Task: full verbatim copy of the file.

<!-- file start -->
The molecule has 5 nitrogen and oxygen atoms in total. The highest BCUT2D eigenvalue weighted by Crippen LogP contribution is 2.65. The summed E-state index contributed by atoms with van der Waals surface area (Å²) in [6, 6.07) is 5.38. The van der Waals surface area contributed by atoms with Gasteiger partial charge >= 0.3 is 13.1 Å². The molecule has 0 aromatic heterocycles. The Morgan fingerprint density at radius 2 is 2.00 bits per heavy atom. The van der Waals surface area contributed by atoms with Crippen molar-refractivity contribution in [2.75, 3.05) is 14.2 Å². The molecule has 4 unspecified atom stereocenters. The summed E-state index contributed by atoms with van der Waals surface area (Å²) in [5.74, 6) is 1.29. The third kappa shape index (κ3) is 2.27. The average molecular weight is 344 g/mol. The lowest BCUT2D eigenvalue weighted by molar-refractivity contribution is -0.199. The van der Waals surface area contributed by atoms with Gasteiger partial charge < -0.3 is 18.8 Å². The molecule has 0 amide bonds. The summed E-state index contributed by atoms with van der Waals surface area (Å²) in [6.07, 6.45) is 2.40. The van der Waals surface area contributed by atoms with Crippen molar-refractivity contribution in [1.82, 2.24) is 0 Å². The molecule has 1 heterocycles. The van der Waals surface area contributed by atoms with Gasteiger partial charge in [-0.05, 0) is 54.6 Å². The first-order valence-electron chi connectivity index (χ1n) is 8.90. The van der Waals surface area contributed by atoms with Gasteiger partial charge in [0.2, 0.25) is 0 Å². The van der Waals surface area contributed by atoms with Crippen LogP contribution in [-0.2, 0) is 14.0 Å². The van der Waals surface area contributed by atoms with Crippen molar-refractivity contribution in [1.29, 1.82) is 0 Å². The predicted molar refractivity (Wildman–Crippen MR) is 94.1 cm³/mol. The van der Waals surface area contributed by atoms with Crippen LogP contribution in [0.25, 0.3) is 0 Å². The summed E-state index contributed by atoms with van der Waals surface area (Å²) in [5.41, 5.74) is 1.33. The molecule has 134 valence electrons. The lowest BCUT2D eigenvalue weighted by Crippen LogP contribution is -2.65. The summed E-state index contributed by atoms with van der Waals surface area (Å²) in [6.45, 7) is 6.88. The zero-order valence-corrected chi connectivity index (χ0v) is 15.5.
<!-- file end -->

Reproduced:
The molecule has 5 nitrogen and oxygen atoms in total. The highest BCUT2D eigenvalue weighted by Crippen LogP contribution is 2.65. The summed E-state index contributed by atoms with van der Waals surface area (Å²) in [6, 6.07) is 5.38. The van der Waals surface area contributed by atoms with Gasteiger partial charge >= 0.3 is 13.1 Å². The molecule has 0 aromatic heterocycles. The Morgan fingerprint density at radius 2 is 2.00 bits per heavy atom. The van der Waals surface area contributed by atoms with Crippen molar-refractivity contribution in [2.75, 3.05) is 14.2 Å². The molecule has 4 unspecified atom stereocenters. The summed E-state index contributed by atoms with van der Waals surface area (Å²) in [5.74, 6) is 1.29. The third kappa shape index (κ3) is 2.27. The average molecular weight is 344 g/mol. The lowest BCUT2D eigenvalue weighted by molar-refractivity contribution is -0.199. The van der Waals surface area contributed by atoms with Gasteiger partial charge < -0.3 is 18.8 Å². The molecule has 0 amide bonds. The summed E-state index contributed by atoms with van der Waals surface area (Å²) in [6.07, 6.45) is 2.40. The van der Waals surface area contributed by atoms with Crippen molar-refractivity contribution in [1.82, 2.24) is 0 Å². The molecule has 1 heterocycles. The van der Waals surface area contributed by atoms with Gasteiger partial charge in [-0.05, 0) is 54.6 Å². The first-order valence-electron chi connectivity index (χ1n) is 8.90. The van der Waals surface area contributed by atoms with Gasteiger partial charge in [0.2, 0.25) is 0 Å². The van der Waals surface area contributed by atoms with Crippen LogP contribution in [-0.2, 0) is 14.0 Å². The van der Waals surface area contributed by atoms with Crippen molar-refractivity contribution in [1.29, 1.82) is 0 Å². The predicted molar refractivity (Wildman–Crippen MR) is 94.1 cm³/mol. The van der Waals surface area contributed by atoms with Crippen LogP contribution in [0.25, 0.3) is 0 Å². The summed E-state index contributed by atoms with van der Waals surface area (Å²) in [5.41, 5.74) is 1.33. The molecule has 134 valence electrons. The lowest BCUT2D eigenvalue weighted by Crippen LogP contribution is -2.65. The summed E-state index contributed by atoms with van der Waals surface area (Å²) in [6.45, 7) is 6.88. The zero-order valence-corrected chi connectivity index (χ0v) is 15.5.